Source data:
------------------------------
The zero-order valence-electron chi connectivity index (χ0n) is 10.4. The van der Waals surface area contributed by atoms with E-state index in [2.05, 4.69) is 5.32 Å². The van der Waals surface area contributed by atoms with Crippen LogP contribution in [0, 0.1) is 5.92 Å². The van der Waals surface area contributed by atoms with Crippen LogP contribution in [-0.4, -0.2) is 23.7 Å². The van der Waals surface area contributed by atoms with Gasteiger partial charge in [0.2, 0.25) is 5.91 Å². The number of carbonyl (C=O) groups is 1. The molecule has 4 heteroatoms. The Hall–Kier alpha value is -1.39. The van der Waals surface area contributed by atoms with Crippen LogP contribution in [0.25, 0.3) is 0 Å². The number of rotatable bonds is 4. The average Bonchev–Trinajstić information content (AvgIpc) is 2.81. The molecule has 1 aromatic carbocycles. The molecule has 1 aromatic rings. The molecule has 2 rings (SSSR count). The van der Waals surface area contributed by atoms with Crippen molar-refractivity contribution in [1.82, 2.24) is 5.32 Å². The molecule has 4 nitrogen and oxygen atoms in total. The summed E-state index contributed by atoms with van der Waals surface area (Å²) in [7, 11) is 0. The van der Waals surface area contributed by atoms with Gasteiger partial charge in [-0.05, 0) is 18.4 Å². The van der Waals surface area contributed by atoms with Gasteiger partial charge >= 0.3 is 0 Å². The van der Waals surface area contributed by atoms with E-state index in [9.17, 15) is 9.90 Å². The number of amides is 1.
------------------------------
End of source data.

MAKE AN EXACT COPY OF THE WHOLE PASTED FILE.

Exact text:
The zero-order valence-electron chi connectivity index (χ0n) is 10.4. The van der Waals surface area contributed by atoms with E-state index in [2.05, 4.69) is 5.32 Å². The van der Waals surface area contributed by atoms with Crippen LogP contribution in [0, 0.1) is 5.92 Å². The van der Waals surface area contributed by atoms with Crippen LogP contribution in [-0.4, -0.2) is 23.7 Å². The van der Waals surface area contributed by atoms with Gasteiger partial charge in [0.2, 0.25) is 5.91 Å². The number of carbonyl (C=O) groups is 1. The molecule has 4 heteroatoms. The Hall–Kier alpha value is -1.39. The van der Waals surface area contributed by atoms with Crippen LogP contribution in [0.25, 0.3) is 0 Å². The number of rotatable bonds is 4. The average Bonchev–Trinajstić information content (AvgIpc) is 2.81. The molecule has 1 aromatic carbocycles. The molecule has 1 aromatic rings. The molecule has 2 rings (SSSR count). The van der Waals surface area contributed by atoms with Crippen molar-refractivity contribution in [1.82, 2.24) is 5.32 Å². The molecule has 4 nitrogen and oxygen atoms in total. The summed E-state index contributed by atoms with van der Waals surface area (Å²) in [7, 11) is 0. The van der Waals surface area contributed by atoms with Gasteiger partial charge in [-0.05, 0) is 18.4 Å². The van der Waals surface area contributed by atoms with Gasteiger partial charge >= 0.3 is 0 Å². The van der Waals surface area contributed by atoms with E-state index in [9.17, 15) is 9.90 Å². The number of amides is 1.